How much do you think beginning teachers are paid in Missouri? Would you guess $34K?
On April 24, 2023, the National Education Association released findings from four national reports on educator pay and school funding. The reports cover multiple topics including school staff wages and college faculty pay, as well as state spending on students.
The big takeaway? Educator pay has failed to keep up with inflation. In fact, U.S, teachers today are making $3,644 less, on average, than they did 10 years ago.
This trajectory is not sustainable. Educators are leaving the profession for greener pastures. School districts across America are experiencing teacher shortages and teacher preparation programs are finding it difficult to recruit students. According to the Learning Policy Institute (full report), almost 20% of teachers leave the profession because of low pay.
“For decades, America’s educators have been chronically underappreciated and shamefully underpaid,” said NEA President Becky Pringle. "If we want to reverse course and keep qualified teachers in the classroom and caring professionals in schools, then we must increase educator pay across the board and expand access to collective bargaining and union membership for all those working in public education,” said Pringle.
Where does Missouri fair?
Unfortunately, Missouri is at the bottom, according to the newly released NEA Research Reports (see below). For the second year in a row, Missouri ranks 50th in the nation for average beginning teacher pay ($34,052). Of the 518 school districts, only 43 started new teachers at $40,000 or above according to the NEA Benchmarks report, detailing 2021-2022 base salary. The 2021-2022 NEA Rankings and Estimates report puts Missouri teachers at 47th for average teacher pay ($52.481), up 1.79% from the previous year. The CPI index rose 7% during the same time period. Without big moves, Missouri teachers will keep falling behind.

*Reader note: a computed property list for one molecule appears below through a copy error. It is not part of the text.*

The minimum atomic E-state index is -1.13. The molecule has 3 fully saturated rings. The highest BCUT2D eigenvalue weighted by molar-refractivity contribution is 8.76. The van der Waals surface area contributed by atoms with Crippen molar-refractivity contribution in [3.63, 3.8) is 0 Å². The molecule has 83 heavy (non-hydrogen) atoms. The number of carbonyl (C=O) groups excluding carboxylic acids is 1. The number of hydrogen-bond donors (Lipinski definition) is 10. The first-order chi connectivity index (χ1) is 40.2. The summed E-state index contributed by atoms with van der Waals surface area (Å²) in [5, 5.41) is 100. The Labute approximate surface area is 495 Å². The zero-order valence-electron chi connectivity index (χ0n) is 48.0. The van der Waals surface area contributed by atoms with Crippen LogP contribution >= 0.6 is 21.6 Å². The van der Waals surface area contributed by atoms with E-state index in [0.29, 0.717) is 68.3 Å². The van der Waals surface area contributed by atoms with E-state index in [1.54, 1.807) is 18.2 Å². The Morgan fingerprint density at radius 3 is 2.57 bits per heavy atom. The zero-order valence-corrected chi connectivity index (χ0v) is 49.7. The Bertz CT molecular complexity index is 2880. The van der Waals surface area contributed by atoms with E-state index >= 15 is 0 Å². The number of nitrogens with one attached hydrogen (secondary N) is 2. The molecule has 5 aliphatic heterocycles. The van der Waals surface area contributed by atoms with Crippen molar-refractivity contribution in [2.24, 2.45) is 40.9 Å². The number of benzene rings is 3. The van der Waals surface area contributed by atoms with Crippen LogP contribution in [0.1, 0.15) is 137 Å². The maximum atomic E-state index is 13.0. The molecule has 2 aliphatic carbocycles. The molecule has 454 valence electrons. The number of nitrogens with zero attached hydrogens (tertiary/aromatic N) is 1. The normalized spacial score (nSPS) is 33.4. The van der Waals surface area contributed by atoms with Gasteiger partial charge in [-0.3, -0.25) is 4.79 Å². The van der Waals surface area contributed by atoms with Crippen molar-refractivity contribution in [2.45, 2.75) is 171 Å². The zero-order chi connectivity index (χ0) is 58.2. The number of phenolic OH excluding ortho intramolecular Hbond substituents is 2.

The good news is that the Missouri legislature has finally taken notice. At the end of the 2022 legislative session, the Missouri General Assembly passed the Baseline Salary Grant to help school districts pay teachers at least $38,000. The grant required the cost to be shared by the state (70%) and school district (30%). However, it still leaves teachers behind the national average of $42,844 and under the national living wage of $46,944. Furthermore, not all eligible Missouri school districts applied for the grant, choosing not to raise teacher pay to the $38,000 minimum.
State law sets the minimum teacher salary at $25,000 and the minimum salary for a full-time teacher with a master’s degree with at least ten years of public teaching experience at $33,000. (MO Statute 163.172 established July 1, 2006; state minimums instituted in 2009-10.)
Help us raise teacher pay to $60K.
Join us in urging Congress to support the Pay Teachers Act (S. 766) and the American Teacher Act (H.R. 882). Both bills would increase teachers’ salaries to at least $60,000 a year.
NEA Salary Research Reports
Rankings and Estimates, which provides a wide array of school funding statistics and includes the average teacher salary by state and nationally.
Teacher Salary Benchmark Report, which provides information from nearly 12,000 school districts on average pay for new teachers, as well as additional career points.
ESP Earnings Report, which offers a breakdown of educational support professional (ESP) pay in K-12 and higher education.
Higher Education Faculty Salary Analysis, which looks at full-time faculty and graduate assistant salaries at the national, state, and institutional level.
For more NEA reports, please click here. This website also features an interactive map that shows where states rank on educator pay and student funding.
Missouri NEA Salary Research Reports can be found at www.mnea.org/research. These reports detail teacher pay in Missouri school districts.